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The Call For Help As Grant Money To Aid Burmese Immigrants Expiring

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WATERLOO, Iowa - The influence of Burmese immigrants into parts of the United States is being felt, with more than 100,000 counted in the 2010 census.

This also included a growing population of about 1,200 in Waterloo. Children are being assimilated into American culture and even Lucky Brothers Mart, a Burmese grocery store, has a constant clientele from its perch on East 4th Street and Sycamore in downtown Waterloo.

"We were persecuted by the government and we had to flee Myanmar," said Liberata Aung, a Karen, an ethnic minority in Myanmar. Aung said her and other Karennis left their homeland in recent years and that she arrived in the United States in April 2013, one year after her adult daughter's arrival.

Aung works at the U.S. Committee for Refugees and Immigrants (USCRI) office at the First United Methodist Church in Waterloo. A primary focus for Aung is translating English for other Karennis as the USCRI office works to help with assimilating into American culture, whether teaching on customs or helping with tax forms.

Lead case worker Ann Grove said the Waterloo office opened in December 2012 with a temporary federal grant and that the grant money will run out at the end of February. Language barriers remain a constant concern.

"What we see is that there is still a large part of the population that is fairly limited in their English proficiency so there's still a huge need for more English language training in a variety of formats," said Grove.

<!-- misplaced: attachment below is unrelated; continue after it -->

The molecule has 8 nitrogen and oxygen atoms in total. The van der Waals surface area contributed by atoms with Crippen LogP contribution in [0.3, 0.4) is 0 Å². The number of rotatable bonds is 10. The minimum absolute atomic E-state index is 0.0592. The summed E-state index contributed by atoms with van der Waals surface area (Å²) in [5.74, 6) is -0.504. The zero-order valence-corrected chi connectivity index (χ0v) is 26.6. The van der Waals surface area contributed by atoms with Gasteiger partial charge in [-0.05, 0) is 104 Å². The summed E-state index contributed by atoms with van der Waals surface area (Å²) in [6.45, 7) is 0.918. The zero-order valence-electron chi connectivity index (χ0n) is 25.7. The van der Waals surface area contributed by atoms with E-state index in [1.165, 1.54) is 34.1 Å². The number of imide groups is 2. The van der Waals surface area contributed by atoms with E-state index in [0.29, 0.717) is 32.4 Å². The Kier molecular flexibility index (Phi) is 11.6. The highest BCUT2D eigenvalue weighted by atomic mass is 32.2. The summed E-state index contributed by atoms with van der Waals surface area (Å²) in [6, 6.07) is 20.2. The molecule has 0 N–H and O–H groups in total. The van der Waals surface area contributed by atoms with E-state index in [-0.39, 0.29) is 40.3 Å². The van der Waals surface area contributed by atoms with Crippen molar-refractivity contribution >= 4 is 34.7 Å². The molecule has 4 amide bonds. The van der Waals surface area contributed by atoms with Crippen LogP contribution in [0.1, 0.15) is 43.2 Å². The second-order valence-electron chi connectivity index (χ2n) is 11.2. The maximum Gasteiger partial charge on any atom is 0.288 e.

Aung, who said she learned English years ago because of her interest in the language, stressed the language divide is generational.

"The old people have met a lot of problems on language barriers but the youngsters, they have grown up here, they went to school (here)," said Aung.

Across from the USCRI is the Sacred Heart Catholic Church, where the church's preschool has dozens of Burmese-Americans enrolled. Aung believes, five years from now, the population will stabilize as the children help their parents and other adults become more confident in language and culture.

Grove said the office could keep providing these services on a budget of "about $100,000 a year". Yet, until that point is reached, she said the call is out for donations and funding but also volunteers to help these people who escaped persecution and terror for peace in Iowa.

As for why Waterloo became a destination in recent years, Grove pointed out the region's affordable housing, a low cost of living compared with larger cities, parks, trails, nearby fishing and access to churches.

Operation Threshold is accepting donations at P.O. Box 420, Waterloo, IA 50704

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